Researchers from the National Institute of Radiological Sciences have discovered a new mechanism for wavelength conversion of emitted light by a plastic material. The results of these studies appeared in Scientific Reports from the Nature Publishing Group on August 26, 2013.
Plastic optical materials have been used to covert short wavelength light to longer wavelengths for a wide range of applications, such as fibre optics and films filtering sunlight for crop cultivation. However, the colour conversion mechanism has not been elucidated in detail. By adding various concentrations a fluorescent molecule to the plastic base substrate, the research team found that new complexed states were formed between the base substrate and the fluorescent molecules at each concentration. In addition, they discovered a new wavelength conversion mechanism in which the initial emitted light is converted in three stages by these complexed states. At high fluorescent molecule concentrations, the wavelength conversion can be extended to the ultraviolet region.
These results are expected to impact industrial technologies, such as the conversion and/or blocking of ultraviolet light, noise reduction in light propagation, and improved efficiency in crop cultivation.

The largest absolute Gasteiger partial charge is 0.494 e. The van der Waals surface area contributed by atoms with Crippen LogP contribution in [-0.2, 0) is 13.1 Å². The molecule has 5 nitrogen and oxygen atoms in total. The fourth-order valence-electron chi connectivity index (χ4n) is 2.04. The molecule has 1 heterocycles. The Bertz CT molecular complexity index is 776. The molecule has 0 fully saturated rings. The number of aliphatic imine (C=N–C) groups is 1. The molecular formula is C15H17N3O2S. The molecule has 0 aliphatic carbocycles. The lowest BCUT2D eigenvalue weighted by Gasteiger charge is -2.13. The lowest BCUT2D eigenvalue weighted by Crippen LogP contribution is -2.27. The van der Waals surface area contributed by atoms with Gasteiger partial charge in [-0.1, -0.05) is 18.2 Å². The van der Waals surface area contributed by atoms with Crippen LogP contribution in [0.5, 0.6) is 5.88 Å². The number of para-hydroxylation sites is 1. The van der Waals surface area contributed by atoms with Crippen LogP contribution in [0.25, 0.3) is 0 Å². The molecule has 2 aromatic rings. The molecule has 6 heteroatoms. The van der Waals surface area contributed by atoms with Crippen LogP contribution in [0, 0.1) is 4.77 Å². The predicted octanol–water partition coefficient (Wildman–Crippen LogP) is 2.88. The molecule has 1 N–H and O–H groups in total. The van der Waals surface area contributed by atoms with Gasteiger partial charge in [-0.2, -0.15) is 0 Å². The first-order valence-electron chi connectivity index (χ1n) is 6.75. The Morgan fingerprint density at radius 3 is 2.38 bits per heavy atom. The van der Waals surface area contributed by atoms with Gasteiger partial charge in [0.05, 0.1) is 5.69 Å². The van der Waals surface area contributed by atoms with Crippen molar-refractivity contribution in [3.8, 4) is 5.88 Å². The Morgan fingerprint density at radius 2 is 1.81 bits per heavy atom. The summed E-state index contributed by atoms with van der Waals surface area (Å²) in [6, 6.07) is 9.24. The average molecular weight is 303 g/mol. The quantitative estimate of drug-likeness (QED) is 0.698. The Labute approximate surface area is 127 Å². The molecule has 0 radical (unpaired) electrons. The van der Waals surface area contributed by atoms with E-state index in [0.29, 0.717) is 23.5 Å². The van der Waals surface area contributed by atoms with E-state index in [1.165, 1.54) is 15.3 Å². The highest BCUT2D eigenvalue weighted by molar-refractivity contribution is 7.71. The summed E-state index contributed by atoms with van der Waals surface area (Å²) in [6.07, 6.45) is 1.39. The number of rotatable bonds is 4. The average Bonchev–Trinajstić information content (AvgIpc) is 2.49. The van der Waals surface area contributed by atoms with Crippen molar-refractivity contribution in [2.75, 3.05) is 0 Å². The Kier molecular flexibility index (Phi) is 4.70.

In order to resolve the mismatch in the detection or absorption sensitivity by an object for light emitted from a short wavelength source, a plastic material with low concentrations of fluorescent molecules can convert the wavelength of light to longer, more useful wavelengths. However, because the light conversion mechanism is not thoroughly understood, breakthroughs in material development and applications have stagnated.
As shown in Figure, Dr. Nakamura et al. synthesised a high purity plastic and investigated the responses to light as a function of concentration of the fluorescent molecule benzoxanthene (Y11). It was discovered that a different complexed state is formed between the plastic base substrate and the fluorescent molecules at different concentrations. For each complexed state, a new wavelength conversion mechanism for light was found. The mechanisms are based on three distinct conversion stages, which extend to the ultraviolet region.
Since this research elucidated a new mechanism involved in wavelength conversion of light in a plastic, it is now possible to develop materials utilising this kind of mechanism for converting wavelengths for specific purposes. As a result, the range of applications can be expected to expand to optical technologies, electronics, materials, and agriculture.
Explore further: Physicist's Nobel Prize up for auction, $325,000 to start
More information: Nakamura, H. et al. Mechanism of wavelength conversion in polystyrene doped with benzoxanthene: emergence of a complex, Sci. Rep. 3, 2502; (2013). dx.doi.org/10.1038/srep02502